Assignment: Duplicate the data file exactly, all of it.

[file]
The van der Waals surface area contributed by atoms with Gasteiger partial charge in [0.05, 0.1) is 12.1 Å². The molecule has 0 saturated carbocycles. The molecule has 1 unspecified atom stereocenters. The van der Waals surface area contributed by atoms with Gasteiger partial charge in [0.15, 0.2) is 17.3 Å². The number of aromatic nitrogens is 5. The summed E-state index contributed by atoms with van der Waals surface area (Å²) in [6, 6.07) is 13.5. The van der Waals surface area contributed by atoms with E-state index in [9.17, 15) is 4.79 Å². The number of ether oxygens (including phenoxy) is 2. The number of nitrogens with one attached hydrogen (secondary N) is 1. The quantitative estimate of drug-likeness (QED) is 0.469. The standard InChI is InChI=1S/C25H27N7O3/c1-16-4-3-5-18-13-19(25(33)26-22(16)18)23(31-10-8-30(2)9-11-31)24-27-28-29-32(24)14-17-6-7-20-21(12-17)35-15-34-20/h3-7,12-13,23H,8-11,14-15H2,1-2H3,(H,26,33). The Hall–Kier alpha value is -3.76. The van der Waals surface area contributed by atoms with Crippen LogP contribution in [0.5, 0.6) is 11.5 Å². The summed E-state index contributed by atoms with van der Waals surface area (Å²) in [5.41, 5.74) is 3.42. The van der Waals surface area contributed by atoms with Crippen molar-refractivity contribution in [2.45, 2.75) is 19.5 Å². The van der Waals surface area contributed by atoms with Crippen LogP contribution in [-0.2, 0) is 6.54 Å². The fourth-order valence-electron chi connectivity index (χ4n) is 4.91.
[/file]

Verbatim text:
The van der Waals surface area contributed by atoms with Gasteiger partial charge in [0.05, 0.1) is 12.1 Å². The molecule has 0 saturated carbocycles. The molecule has 1 unspecified atom stereocenters. The van der Waals surface area contributed by atoms with Gasteiger partial charge in [0.15, 0.2) is 17.3 Å². The number of aromatic nitrogens is 5. The summed E-state index contributed by atoms with van der Waals surface area (Å²) in [6, 6.07) is 13.5. The van der Waals surface area contributed by atoms with E-state index in [9.17, 15) is 4.79 Å². The number of ether oxygens (including phenoxy) is 2. The number of nitrogens with one attached hydrogen (secondary N) is 1. The quantitative estimate of drug-likeness (QED) is 0.469. The standard InChI is InChI=1S/C25H27N7O3/c1-16-4-3-5-18-13-19(25(33)26-22(16)18)23(31-10-8-30(2)9-11-31)24-27-28-29-32(24)14-17-6-7-20-21(12-17)35-15-34-20/h3-7,12-13,23H,8-11,14-15H2,1-2H3,(H,26,33). The Hall–Kier alpha value is -3.76. The van der Waals surface area contributed by atoms with Crippen LogP contribution in [0.5, 0.6) is 11.5 Å². The summed E-state index contributed by atoms with van der Waals surface area (Å²) in [5.41, 5.74) is 3.42. The van der Waals surface area contributed by atoms with Crippen molar-refractivity contribution in [2.45, 2.75) is 19.5 Å². The van der Waals surface area contributed by atoms with Crippen LogP contribution in [-0.2, 0) is 6.54 Å². The fourth-order valence-electron chi connectivity index (χ4n) is 4.91.